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The Good and the Bad of the Recent Mexican Earthquakes

Perhaps it is no surprise by now that Mexico has experienced a string of bad earthquakes this month that have devastated and killed thousands. Earlier this month, a 7.1 magnitude quake hit an area close to the capital city — about two weeks before that, a different area saw a whopping 8.1 magnitude disaster. Just this past Saturday, two more earthquakes with magnitudes greater than 6 hit the Mexican state of Oaxaca.

While the city is just beginning recovery efforts that will doubtless last months, other issues have arisen as well, namely the memory of the infamous 1895 earthquake in Mexico City that killed at least 5,000 people. This tragedy was fresh in people’s minds, as the city had coincidentally run a practice drill in memorial of this disaster just hours before another earthquake struck. The ’85 earthquake had a magnitude of 7.0 — but in a merciful twist, the ones that struck this month had nowhere near the death toll of ones in the previous decades. Overall, there were 78 fatalities in Oaxaca, 16 in other surrounding areas, and 220 for the newest disaster. Although this is still devastating news, it is nowhere near as awful as before.

What could be one reason for this change? Building codes and improving public education.

In the past 20 years, millions of dollars have been spent to update and reinforce the ancient buildings that comprise Mexico City and its surrounding areas. New constructions built in the ’90s and 2000s must comply with strict earthquake codes, largely due to the fact that the city itself sits on a particularly vulnerable dried-out lake bed. When city workers go to improve or check out a building site, they are now subject to strict regulation codes and checklists that didn’t exist in 1985.

In addition, improved public warning systems have been implemented and the public has been better trained to react to them. Although the city still suffered an extreme tragedy this month, with countless people still missing and many trapped under the rubble for days, the state-of-the-art warning systems doubtlessly improved the situation to a considerable degree. Now when people hear the sirens, they know to quickly exit their buildings and stand clear of any shaky ones nearby.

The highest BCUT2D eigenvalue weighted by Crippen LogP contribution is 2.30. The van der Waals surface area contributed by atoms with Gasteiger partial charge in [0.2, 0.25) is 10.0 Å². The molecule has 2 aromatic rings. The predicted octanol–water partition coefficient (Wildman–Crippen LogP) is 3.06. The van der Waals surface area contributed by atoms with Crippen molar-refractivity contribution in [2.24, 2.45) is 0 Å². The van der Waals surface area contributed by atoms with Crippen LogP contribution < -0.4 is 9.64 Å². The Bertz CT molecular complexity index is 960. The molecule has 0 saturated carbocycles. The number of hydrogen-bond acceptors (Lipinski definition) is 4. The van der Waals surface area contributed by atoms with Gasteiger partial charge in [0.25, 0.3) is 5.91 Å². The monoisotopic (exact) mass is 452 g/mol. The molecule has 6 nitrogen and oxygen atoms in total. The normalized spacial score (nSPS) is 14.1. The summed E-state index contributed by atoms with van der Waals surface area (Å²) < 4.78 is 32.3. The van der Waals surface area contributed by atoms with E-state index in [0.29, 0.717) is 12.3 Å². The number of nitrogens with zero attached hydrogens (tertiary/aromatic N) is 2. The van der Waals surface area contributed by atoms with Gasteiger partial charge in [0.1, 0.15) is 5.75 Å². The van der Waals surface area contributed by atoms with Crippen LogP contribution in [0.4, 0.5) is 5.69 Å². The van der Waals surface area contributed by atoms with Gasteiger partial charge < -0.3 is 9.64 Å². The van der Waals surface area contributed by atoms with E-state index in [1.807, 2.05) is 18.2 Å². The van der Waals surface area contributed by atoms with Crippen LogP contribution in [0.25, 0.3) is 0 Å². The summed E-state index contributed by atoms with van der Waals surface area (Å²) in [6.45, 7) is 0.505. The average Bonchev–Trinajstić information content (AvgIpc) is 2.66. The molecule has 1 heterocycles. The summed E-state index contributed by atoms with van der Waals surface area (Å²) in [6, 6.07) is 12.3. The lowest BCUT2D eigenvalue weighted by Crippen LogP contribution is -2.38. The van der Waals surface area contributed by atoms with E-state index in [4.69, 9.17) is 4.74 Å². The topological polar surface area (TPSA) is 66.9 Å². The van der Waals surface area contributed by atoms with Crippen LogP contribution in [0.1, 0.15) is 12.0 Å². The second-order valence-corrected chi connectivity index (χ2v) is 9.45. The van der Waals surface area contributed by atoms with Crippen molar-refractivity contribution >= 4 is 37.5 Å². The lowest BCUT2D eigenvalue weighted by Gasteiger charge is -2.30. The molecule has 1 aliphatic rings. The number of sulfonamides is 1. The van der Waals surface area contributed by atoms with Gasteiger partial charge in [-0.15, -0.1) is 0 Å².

However, as with most natural disaster events, this tragedy has also brought forward messages of extreme inequality and hardship. Even before the earthquake devastated some of the lower-income states, many families earned less than two American dollars per day (the Mexican minimum wage is $4.50 a day). Despite the Mexican economy being listed as the 15th greatest economy in the world, Oaxaca and Chiapas, the poorest of the regions to be affected, took a decidedly harsher hit than the richer cities. In those poor regions, 85,000 houses have been affected or destroyed, and 2,500 schools were similarly damaged. Relief efforts are underway, but even in countries equipped to handle large natural disasters, it is never easy to fully return an area to its previous state. Even 10 years after Hurricane Katrina hit New Orleans, some residents are still displaced and reconstruction is decidedly not finished. 

Right now, 46 percent of Mexican households are below the poverty line; for comparison, only 14.5 percent of Americans find themselves in the same situation. And although Mexico has plans to disperse over $901 million in federal disaster aid, many are still facing quite an uphill battle in front of them — earthquake or not. 

If you wish to donate to this cause, check out the links below:

Mexican Red Cross

Fondo Unido México

Direct Relief

Images: 1, 2, 3

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